(Reuters) — Billionaire Alan Howard‘s hedge fund, Brevan Howard Asset Management, has opened two funds to additional outside investors, a source with direct knowledge of the matter told Reuters.
A cash-raising drive for these funds, which will invest in stocks and bonds and allow investors to get their money out daily and avoid a performance fee, comes as the firm’s main fund – which is already open to outside investors – has struggled with performance and shed assets.
Investors have pulled billions of dollars from Brevan’s main fund in recent years to leave assets at $17.6 billion at the end of March, down from about $27 billion two years ago. Last November the firm laid off 50 support staff.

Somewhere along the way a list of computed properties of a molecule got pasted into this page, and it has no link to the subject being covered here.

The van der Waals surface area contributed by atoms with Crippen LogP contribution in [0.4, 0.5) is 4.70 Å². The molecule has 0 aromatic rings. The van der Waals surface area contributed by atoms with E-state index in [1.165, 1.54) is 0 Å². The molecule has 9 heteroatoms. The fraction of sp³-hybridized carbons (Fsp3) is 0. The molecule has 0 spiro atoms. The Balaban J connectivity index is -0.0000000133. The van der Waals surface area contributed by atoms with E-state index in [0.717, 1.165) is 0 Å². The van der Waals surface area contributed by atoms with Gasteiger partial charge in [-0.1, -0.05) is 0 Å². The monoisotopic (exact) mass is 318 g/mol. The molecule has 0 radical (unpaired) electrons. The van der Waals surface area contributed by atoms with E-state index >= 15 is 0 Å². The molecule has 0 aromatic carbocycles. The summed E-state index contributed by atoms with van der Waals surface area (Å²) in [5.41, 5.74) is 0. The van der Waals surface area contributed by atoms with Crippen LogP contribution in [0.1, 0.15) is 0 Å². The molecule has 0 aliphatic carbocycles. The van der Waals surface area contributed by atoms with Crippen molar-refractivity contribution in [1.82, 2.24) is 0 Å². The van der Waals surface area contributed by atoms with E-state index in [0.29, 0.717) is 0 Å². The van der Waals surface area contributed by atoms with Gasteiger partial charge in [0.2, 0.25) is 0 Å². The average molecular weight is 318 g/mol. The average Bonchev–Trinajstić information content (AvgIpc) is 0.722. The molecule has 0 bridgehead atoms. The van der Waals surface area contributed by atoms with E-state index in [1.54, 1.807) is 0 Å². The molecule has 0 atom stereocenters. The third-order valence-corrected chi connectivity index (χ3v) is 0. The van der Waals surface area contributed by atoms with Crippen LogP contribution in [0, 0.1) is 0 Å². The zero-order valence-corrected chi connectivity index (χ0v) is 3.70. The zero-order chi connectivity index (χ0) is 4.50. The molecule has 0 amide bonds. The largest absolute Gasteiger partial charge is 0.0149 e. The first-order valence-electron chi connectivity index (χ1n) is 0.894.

Combined assets in the two funds — The Global Investment Fund and the U.S. Investment Fund — were $151 million in February, one source said. A Brevan spokesman said around two-thirds of the assets in the funds had come from the main fund, with additional money from partners and staff at Brevan Howard.
Both are ‘liquid alternatives’ funds, which look to mimic traditional hedge fund investments using liquid assets such as futures, allowing investors to exit within 24 hours instead of having to wait three months or even longer.
The funds are managed by a 16-strong team in its Liquid Portfolio Strategies business led by former UBS Group executive Roberto Hoornweg, who was hired to lead the business in late 2014.